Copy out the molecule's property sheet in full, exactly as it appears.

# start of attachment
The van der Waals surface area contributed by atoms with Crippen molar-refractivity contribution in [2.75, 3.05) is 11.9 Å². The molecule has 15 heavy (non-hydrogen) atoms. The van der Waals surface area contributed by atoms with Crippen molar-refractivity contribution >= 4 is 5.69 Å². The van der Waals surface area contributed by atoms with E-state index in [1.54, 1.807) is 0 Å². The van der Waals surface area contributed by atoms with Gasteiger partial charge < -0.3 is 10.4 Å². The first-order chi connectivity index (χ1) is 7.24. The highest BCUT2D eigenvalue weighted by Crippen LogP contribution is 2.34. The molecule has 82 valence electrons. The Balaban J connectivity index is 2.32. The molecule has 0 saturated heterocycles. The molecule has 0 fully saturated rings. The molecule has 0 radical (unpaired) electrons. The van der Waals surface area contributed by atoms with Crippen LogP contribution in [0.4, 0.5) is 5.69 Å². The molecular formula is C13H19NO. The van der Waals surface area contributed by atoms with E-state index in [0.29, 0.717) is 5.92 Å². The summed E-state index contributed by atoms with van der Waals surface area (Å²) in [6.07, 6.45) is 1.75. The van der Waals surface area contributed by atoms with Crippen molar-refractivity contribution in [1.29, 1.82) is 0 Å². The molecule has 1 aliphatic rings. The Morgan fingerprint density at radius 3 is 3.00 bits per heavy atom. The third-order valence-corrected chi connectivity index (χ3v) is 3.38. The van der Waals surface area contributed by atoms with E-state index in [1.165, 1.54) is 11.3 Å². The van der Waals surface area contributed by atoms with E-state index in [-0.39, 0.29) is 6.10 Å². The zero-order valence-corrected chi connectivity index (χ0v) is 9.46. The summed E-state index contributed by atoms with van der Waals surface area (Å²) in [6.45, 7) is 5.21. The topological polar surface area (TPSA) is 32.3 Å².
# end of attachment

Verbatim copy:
The van der Waals surface area contributed by atoms with Crippen molar-refractivity contribution in [2.75, 3.05) is 11.9 Å². The molecule has 15 heavy (non-hydrogen) atoms. The van der Waals surface area contributed by atoms with Crippen molar-refractivity contribution >= 4 is 5.69 Å². The van der Waals surface area contributed by atoms with E-state index in [1.54, 1.807) is 0 Å². The van der Waals surface area contributed by atoms with Gasteiger partial charge < -0.3 is 10.4 Å². The first-order chi connectivity index (χ1) is 7.24. The highest BCUT2D eigenvalue weighted by Crippen LogP contribution is 2.34. The molecule has 82 valence electrons. The Balaban J connectivity index is 2.32. The molecule has 0 saturated heterocycles. The molecule has 0 fully saturated rings. The molecule has 0 radical (unpaired) electrons. The van der Waals surface area contributed by atoms with Crippen LogP contribution in [0.4, 0.5) is 5.69 Å². The molecular formula is C13H19NO. The van der Waals surface area contributed by atoms with E-state index in [0.29, 0.717) is 5.92 Å². The summed E-state index contributed by atoms with van der Waals surface area (Å²) in [6.07, 6.45) is 1.75. The van der Waals surface area contributed by atoms with Crippen molar-refractivity contribution in [1.29, 1.82) is 0 Å². The molecule has 1 aliphatic rings. The Morgan fingerprint density at radius 3 is 3.00 bits per heavy atom. The third-order valence-corrected chi connectivity index (χ3v) is 3.38. The van der Waals surface area contributed by atoms with E-state index in [1.165, 1.54) is 11.3 Å². The van der Waals surface area contributed by atoms with E-state index in [-0.39, 0.29) is 6.10 Å². The zero-order valence-corrected chi connectivity index (χ0v) is 9.46. The summed E-state index contributed by atoms with van der Waals surface area (Å²) in [6.45, 7) is 5.21. The topological polar surface area (TPSA) is 32.3 Å².